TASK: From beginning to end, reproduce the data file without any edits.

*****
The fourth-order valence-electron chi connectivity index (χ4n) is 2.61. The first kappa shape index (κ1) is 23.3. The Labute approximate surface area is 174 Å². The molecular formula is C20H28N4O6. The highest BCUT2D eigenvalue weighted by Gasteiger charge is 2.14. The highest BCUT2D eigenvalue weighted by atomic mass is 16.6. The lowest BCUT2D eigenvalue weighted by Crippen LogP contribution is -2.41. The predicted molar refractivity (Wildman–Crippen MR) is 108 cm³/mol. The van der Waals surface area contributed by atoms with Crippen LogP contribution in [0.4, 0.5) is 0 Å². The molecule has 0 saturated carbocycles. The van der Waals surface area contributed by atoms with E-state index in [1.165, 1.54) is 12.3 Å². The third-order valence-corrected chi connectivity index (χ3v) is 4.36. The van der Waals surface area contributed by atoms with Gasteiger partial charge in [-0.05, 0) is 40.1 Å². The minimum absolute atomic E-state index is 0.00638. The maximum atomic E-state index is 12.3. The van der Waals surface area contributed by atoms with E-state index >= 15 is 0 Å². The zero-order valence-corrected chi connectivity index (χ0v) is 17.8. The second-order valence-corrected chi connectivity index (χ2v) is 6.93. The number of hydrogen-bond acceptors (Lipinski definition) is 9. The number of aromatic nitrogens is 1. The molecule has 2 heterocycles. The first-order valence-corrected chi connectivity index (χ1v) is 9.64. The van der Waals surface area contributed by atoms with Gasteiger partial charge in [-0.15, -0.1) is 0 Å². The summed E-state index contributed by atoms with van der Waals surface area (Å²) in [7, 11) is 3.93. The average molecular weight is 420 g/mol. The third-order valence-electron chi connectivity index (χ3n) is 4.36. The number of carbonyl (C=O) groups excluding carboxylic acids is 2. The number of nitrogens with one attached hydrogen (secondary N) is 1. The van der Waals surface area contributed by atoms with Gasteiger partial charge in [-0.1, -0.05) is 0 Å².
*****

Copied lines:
The fourth-order valence-electron chi connectivity index (χ4n) is 2.61. The first kappa shape index (κ1) is 23.3. The Labute approximate surface area is 174 Å². The molecular formula is C20H28N4O6. The highest BCUT2D eigenvalue weighted by Gasteiger charge is 2.14. The highest BCUT2D eigenvalue weighted by atomic mass is 16.6. The lowest BCUT2D eigenvalue weighted by Crippen LogP contribution is -2.41. The predicted molar refractivity (Wildman–Crippen MR) is 108 cm³/mol. The van der Waals surface area contributed by atoms with Crippen LogP contribution in [0.4, 0.5) is 0 Å². The molecule has 0 saturated carbocycles. The van der Waals surface area contributed by atoms with E-state index in [1.165, 1.54) is 12.3 Å². The third-order valence-corrected chi connectivity index (χ3v) is 4.36. The van der Waals surface area contributed by atoms with Gasteiger partial charge in [-0.05, 0) is 40.1 Å². The minimum absolute atomic E-state index is 0.00638. The maximum atomic E-state index is 12.3. The van der Waals surface area contributed by atoms with E-state index >= 15 is 0 Å². The zero-order valence-corrected chi connectivity index (χ0v) is 17.8. The second-order valence-corrected chi connectivity index (χ2v) is 6.93. The number of hydrogen-bond acceptors (Lipinski definition) is 9. The number of aromatic nitrogens is 1. The molecule has 2 heterocycles. The first-order valence-corrected chi connectivity index (χ1v) is 9.64. The van der Waals surface area contributed by atoms with Gasteiger partial charge in [-0.15, -0.1) is 0 Å². The summed E-state index contributed by atoms with van der Waals surface area (Å²) in [7, 11) is 3.93. The average molecular weight is 420 g/mol. The third-order valence-electron chi connectivity index (χ3n) is 4.36. The number of carbonyl (C=O) groups excluding carboxylic acids is 2. The number of nitrogens with one attached hydrogen (secondary N) is 1. The van der Waals surface area contributed by atoms with Gasteiger partial charge in [-0.1, -0.05) is 0 Å².